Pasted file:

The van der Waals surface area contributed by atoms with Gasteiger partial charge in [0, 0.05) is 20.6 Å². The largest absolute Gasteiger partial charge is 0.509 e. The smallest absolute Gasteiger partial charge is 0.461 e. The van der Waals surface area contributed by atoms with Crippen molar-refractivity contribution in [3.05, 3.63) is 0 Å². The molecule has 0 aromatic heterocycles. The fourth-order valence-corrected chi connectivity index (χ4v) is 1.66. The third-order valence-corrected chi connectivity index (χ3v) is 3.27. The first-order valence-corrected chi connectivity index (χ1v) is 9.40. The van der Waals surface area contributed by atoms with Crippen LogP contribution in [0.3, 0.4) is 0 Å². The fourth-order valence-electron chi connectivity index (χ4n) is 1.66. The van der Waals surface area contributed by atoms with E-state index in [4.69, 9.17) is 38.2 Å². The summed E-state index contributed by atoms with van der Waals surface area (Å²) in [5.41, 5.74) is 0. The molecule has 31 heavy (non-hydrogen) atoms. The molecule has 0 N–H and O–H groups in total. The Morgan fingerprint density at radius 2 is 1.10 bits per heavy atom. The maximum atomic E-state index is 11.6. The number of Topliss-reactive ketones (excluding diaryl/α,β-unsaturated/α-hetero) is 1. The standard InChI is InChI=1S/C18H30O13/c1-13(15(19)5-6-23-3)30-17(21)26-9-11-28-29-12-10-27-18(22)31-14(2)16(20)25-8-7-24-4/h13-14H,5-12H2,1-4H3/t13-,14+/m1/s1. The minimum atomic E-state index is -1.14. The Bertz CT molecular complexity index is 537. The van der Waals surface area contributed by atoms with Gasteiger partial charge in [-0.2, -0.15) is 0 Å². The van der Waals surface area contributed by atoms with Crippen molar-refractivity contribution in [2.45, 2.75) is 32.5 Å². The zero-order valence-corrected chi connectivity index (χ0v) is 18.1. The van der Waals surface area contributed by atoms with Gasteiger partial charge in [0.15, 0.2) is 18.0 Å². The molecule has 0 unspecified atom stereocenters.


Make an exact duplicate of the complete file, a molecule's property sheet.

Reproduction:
The van der Waals surface area contributed by atoms with Gasteiger partial charge in [0, 0.05) is 20.6 Å². The largest absolute Gasteiger partial charge is 0.509 e. The smallest absolute Gasteiger partial charge is 0.461 e. The van der Waals surface area contributed by atoms with Crippen molar-refractivity contribution in [3.05, 3.63) is 0 Å². The molecule has 0 aromatic heterocycles. The fourth-order valence-corrected chi connectivity index (χ4v) is 1.66. The third-order valence-corrected chi connectivity index (χ3v) is 3.27. The first-order valence-corrected chi connectivity index (χ1v) is 9.40. The van der Waals surface area contributed by atoms with Crippen LogP contribution in [0.3, 0.4) is 0 Å². The fourth-order valence-electron chi connectivity index (χ4n) is 1.66. The van der Waals surface area contributed by atoms with E-state index in [4.69, 9.17) is 38.2 Å². The summed E-state index contributed by atoms with van der Waals surface area (Å²) in [5.41, 5.74) is 0. The molecule has 31 heavy (non-hydrogen) atoms. The molecule has 0 N–H and O–H groups in total. The Morgan fingerprint density at radius 2 is 1.10 bits per heavy atom. The maximum atomic E-state index is 11.6. The number of Topliss-reactive ketones (excluding diaryl/α,β-unsaturated/α-hetero) is 1. The standard InChI is InChI=1S/C18H30O13/c1-13(15(19)5-6-23-3)30-17(21)26-9-11-28-29-12-10-27-18(22)31-14(2)16(20)25-8-7-24-4/h13-14H,5-12H2,1-4H3/t13-,14+/m1/s1. The minimum atomic E-state index is -1.14. The Bertz CT molecular complexity index is 537. The van der Waals surface area contributed by atoms with Gasteiger partial charge in [-0.2, -0.15) is 0 Å². The van der Waals surface area contributed by atoms with Crippen molar-refractivity contribution in [2.45, 2.75) is 32.5 Å². The zero-order valence-corrected chi connectivity index (χ0v) is 18.1. The van der Waals surface area contributed by atoms with Gasteiger partial charge in [0.15, 0.2) is 18.0 Å². The molecule has 0 unspecified atom stereocenters.